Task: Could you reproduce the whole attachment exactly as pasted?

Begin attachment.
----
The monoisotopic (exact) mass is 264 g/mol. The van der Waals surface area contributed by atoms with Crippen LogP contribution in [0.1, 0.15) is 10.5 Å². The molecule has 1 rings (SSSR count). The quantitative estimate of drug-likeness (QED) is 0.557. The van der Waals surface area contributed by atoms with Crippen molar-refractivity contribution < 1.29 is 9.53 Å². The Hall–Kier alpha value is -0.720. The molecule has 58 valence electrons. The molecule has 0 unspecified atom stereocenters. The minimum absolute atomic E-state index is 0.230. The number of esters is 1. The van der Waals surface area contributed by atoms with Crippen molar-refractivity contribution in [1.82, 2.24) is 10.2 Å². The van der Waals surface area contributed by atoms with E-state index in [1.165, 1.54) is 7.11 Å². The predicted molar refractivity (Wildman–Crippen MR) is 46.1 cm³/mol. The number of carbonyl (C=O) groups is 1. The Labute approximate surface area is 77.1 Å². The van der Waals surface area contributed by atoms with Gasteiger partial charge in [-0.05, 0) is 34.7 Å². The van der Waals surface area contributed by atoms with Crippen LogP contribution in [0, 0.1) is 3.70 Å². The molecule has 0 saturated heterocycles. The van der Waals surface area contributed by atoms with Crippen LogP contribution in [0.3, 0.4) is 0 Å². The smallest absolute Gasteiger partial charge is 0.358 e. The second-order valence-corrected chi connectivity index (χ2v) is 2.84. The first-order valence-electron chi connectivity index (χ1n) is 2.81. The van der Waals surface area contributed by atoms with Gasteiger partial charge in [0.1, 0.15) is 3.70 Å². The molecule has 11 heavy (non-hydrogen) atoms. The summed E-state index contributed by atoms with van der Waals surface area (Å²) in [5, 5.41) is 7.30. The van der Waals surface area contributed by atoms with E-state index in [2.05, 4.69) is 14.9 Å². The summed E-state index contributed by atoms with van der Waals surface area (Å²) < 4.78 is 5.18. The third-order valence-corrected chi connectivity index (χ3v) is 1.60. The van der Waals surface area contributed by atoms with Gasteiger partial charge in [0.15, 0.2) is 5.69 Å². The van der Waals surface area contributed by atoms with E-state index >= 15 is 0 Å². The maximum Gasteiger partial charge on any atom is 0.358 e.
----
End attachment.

The monoisotopic (exact) mass is 264 g/mol. The van der Waals surface area contributed by atoms with Crippen LogP contribution in [0.1, 0.15) is 10.5 Å². The molecule has 1 rings (SSSR count). The quantitative estimate of drug-likeness (QED) is 0.557. The van der Waals surface area contributed by atoms with Crippen molar-refractivity contribution < 1.29 is 9.53 Å². The Hall–Kier alpha value is -0.720. The molecule has 58 valence electrons. The molecule has 0 unspecified atom stereocenters. The minimum absolute atomic E-state index is 0.230. The number of esters is 1. The van der Waals surface area contributed by atoms with Crippen molar-refractivity contribution in [1.82, 2.24) is 10.2 Å². The van der Waals surface area contributed by atoms with E-state index in [1.165, 1.54) is 7.11 Å². The predicted molar refractivity (Wildman–Crippen MR) is 46.1 cm³/mol. The number of carbonyl (C=O) groups is 1. The Labute approximate surface area is 77.1 Å². The van der Waals surface area contributed by atoms with Gasteiger partial charge in [-0.05, 0) is 34.7 Å². The van der Waals surface area contributed by atoms with Crippen LogP contribution in [0, 0.1) is 3.70 Å². The molecule has 0 saturated heterocycles. The van der Waals surface area contributed by atoms with Crippen LogP contribution in [0.3, 0.4) is 0 Å². The smallest absolute Gasteiger partial charge is 0.358 e. The second-order valence-corrected chi connectivity index (χ2v) is 2.84. The first-order valence-electron chi connectivity index (χ1n) is 2.81. The van der Waals surface area contributed by atoms with Gasteiger partial charge in [0.1, 0.15) is 3.70 Å². The molecule has 11 heavy (non-hydrogen) atoms. The summed E-state index contributed by atoms with van der Waals surface area (Å²) in [5, 5.41) is 7.30. The van der Waals surface area contributed by atoms with E-state index in [2.05, 4.69) is 14.9 Å². The summed E-state index contributed by atoms with van der Waals surface area (Å²) < 4.78 is 5.18. The third-order valence-corrected chi connectivity index (χ3v) is 1.60. The van der Waals surface area contributed by atoms with Gasteiger partial charge in [0.15, 0.2) is 5.69 Å². The van der Waals surface area contributed by atoms with E-state index >= 15 is 0 Å². The maximum Gasteiger partial charge on any atom is 0.358 e.